Maroon 5 may have had the longest milking of any album in recent memory, taking their debut 'Songs About Jane' to the max before publicly saying it was over on their live album 'Friday The 13th.' 5 years may be an eternity in today's 'flavor of the day' music industry, but Adam Levine and Co. felt the landscape hasn't radically changed for them since 2002 and it shows in their sophomore release, 'It Won't Be Soon Before Long.'
Avoiding the dreaded sophomore slump, 'It Won't Be Soon' shows off 5 years of retooling and recrafting and while some of the soul-pop/rock overtones still exist in Maroon 5, it's been replaced mostly by the sounds crafted by Sting & The Police and Prince. That's a tall order for them, but it works in the band's favor because the lyrics work; also the album avoids the typical staleness of sophomore albums by remaining new and fresh somehow. The retooled sound is topped off with a cherry of light funk, a send-off to the music Adam Levine grew up on.
The album starts off with a bang with 'If I Never See Your Face Again,' which has a heavy 80's pop/rock feel, something out of Journey's playbook, especially the electric guitar riffs and small chorus shoutback. The song is accentuated by the electronic beats so it probably also fits bands like Killers and the Bravery quite well too. 'Makes Me Wonder' is an extremely fun song (no wonder it's a hit too); the song combines a roller-disco feel with a touches of modern techno beats. Real creative, with a touch of risk on the techno beats and Blake Lewis, if you happen to read this, better buy this album to get some ideas on your own debut album.
Wake Up Call is one of the favorite tracks in the album, drawing in the strength of the band with the heavy alt-rock influences Maroon (and before them Kara's Flowers) is known for. 'Wont Go Home Without You' draws a page turned from the Police smash hit 'Every Breath You Take' with the consistent beat but fusing it with overtones from 'She Will Be Loved' muddles what could have been a great song. Overall the song was OK because of the latter overtones. It started to wear down the base beats as the song wore on, clocked right under 4 minutes. 'Can't Stop' left me wanting more as it showcased more of the original sounds of the band; the song was way too short at only 2:32 and as said before, give me some more Adam and Co.!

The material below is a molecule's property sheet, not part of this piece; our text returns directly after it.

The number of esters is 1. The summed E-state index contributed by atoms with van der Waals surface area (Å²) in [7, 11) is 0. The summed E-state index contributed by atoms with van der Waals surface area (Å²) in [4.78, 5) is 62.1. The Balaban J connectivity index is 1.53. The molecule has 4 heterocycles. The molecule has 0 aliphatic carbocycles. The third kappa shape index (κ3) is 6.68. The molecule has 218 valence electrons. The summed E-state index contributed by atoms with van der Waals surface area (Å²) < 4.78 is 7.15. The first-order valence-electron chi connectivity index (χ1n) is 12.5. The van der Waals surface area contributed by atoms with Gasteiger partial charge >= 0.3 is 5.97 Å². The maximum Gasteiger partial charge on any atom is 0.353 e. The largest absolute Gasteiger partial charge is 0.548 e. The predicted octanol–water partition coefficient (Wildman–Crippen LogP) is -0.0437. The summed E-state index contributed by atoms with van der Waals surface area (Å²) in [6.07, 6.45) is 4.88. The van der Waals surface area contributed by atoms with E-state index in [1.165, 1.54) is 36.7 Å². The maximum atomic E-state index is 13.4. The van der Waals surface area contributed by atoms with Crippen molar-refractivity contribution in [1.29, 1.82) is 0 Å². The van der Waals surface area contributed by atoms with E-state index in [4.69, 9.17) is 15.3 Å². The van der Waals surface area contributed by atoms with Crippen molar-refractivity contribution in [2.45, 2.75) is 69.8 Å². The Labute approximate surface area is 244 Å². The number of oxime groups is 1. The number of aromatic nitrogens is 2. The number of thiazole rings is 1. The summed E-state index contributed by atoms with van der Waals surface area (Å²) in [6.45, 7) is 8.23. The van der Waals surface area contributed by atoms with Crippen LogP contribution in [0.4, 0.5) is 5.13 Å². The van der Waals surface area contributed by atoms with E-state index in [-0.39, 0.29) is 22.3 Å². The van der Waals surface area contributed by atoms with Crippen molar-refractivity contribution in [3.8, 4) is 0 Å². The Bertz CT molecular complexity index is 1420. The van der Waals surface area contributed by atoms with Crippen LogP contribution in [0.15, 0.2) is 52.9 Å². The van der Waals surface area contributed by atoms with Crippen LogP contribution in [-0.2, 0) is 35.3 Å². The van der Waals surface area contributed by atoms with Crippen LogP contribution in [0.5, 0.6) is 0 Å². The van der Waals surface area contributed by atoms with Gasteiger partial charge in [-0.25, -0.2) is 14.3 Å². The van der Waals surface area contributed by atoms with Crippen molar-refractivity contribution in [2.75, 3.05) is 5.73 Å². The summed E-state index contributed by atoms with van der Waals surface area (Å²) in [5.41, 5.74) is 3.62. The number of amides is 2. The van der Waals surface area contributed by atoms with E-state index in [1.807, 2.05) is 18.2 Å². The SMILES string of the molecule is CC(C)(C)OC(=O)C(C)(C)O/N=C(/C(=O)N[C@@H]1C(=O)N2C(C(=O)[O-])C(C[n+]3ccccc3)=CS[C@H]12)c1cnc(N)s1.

Goodnight Goodnight is probably the best track in the album, as it pays a salute to Prince and his famous guitar riffs. In fact the song begins with a dark guitar riff that sets the tone for the song. 'Kiwi' is a rather frisky, even little naughty number drenched in juicy but subtle sexuality....certainly an interesting song in the album, but this reviewer enjoyed it. The album ends with the bluesy 'Back At Your Door,' probably a send-up to former technical labelmate John Mayer and his brand of funky blues-pop.
The album overall is fresh and without being overly...emulating. Some bands when they want to pay salutes to their influences, they get overly preachy, over-the-top and thick with over-imitation. Maroon 5 does a masterful job of paying homage to Prince and Police, along with a few other influences without losing the identity they have crafted since ending Kara's Flowers in 2001. The only thing I'd like to see from them and especially Levine is an eventual phase-out of generic romantic scenarios. Leave it to the sensitive singer-songwriters and even these days they are more specific with the tear-jerk romantic scenario. All in all, given the freshness of 'It Won't Be Soon,' don't be shocked this album wins a few accolades and be one of the big summer albums of 2007.
Name: It Won't Be Soon Before Long
Release Date: May 22, 2007
My rating: 4.3 out of 5
Alan Ho is the chief head of Musiqtone. You can contact him at firstname.lastname@example.org